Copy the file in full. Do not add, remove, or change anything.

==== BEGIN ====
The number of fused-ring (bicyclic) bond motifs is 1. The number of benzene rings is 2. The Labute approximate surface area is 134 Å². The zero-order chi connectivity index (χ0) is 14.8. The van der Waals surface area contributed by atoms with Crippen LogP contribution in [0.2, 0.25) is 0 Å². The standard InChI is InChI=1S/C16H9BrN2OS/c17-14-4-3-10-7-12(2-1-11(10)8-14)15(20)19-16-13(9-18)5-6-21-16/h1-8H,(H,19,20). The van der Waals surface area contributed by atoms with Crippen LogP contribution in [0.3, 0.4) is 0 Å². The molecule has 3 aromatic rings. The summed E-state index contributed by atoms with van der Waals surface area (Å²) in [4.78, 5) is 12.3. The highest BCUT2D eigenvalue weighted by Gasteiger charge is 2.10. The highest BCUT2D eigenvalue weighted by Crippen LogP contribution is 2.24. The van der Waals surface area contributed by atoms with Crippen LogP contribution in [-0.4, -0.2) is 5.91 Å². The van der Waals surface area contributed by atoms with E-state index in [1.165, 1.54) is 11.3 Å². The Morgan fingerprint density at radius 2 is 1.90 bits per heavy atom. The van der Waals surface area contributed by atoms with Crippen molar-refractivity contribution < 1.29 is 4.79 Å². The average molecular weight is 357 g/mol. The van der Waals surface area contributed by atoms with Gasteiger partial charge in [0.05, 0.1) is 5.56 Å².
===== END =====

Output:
The number of fused-ring (bicyclic) bond motifs is 1. The number of benzene rings is 2. The Labute approximate surface area is 134 Å². The zero-order chi connectivity index (χ0) is 14.8. The van der Waals surface area contributed by atoms with Crippen LogP contribution in [0.2, 0.25) is 0 Å². The standard InChI is InChI=1S/C16H9BrN2OS/c17-14-4-3-10-7-12(2-1-11(10)8-14)15(20)19-16-13(9-18)5-6-21-16/h1-8H,(H,19,20). The van der Waals surface area contributed by atoms with Crippen LogP contribution in [0.3, 0.4) is 0 Å². The molecule has 3 aromatic rings. The summed E-state index contributed by atoms with van der Waals surface area (Å²) in [4.78, 5) is 12.3. The highest BCUT2D eigenvalue weighted by Gasteiger charge is 2.10. The highest BCUT2D eigenvalue weighted by Crippen LogP contribution is 2.24. The van der Waals surface area contributed by atoms with Crippen LogP contribution in [-0.4, -0.2) is 5.91 Å². The van der Waals surface area contributed by atoms with E-state index in [1.165, 1.54) is 11.3 Å². The Morgan fingerprint density at radius 2 is 1.90 bits per heavy atom. The van der Waals surface area contributed by atoms with Crippen molar-refractivity contribution < 1.29 is 4.79 Å². The average molecular weight is 357 g/mol. The van der Waals surface area contributed by atoms with Gasteiger partial charge in [0.05, 0.1) is 5.56 Å².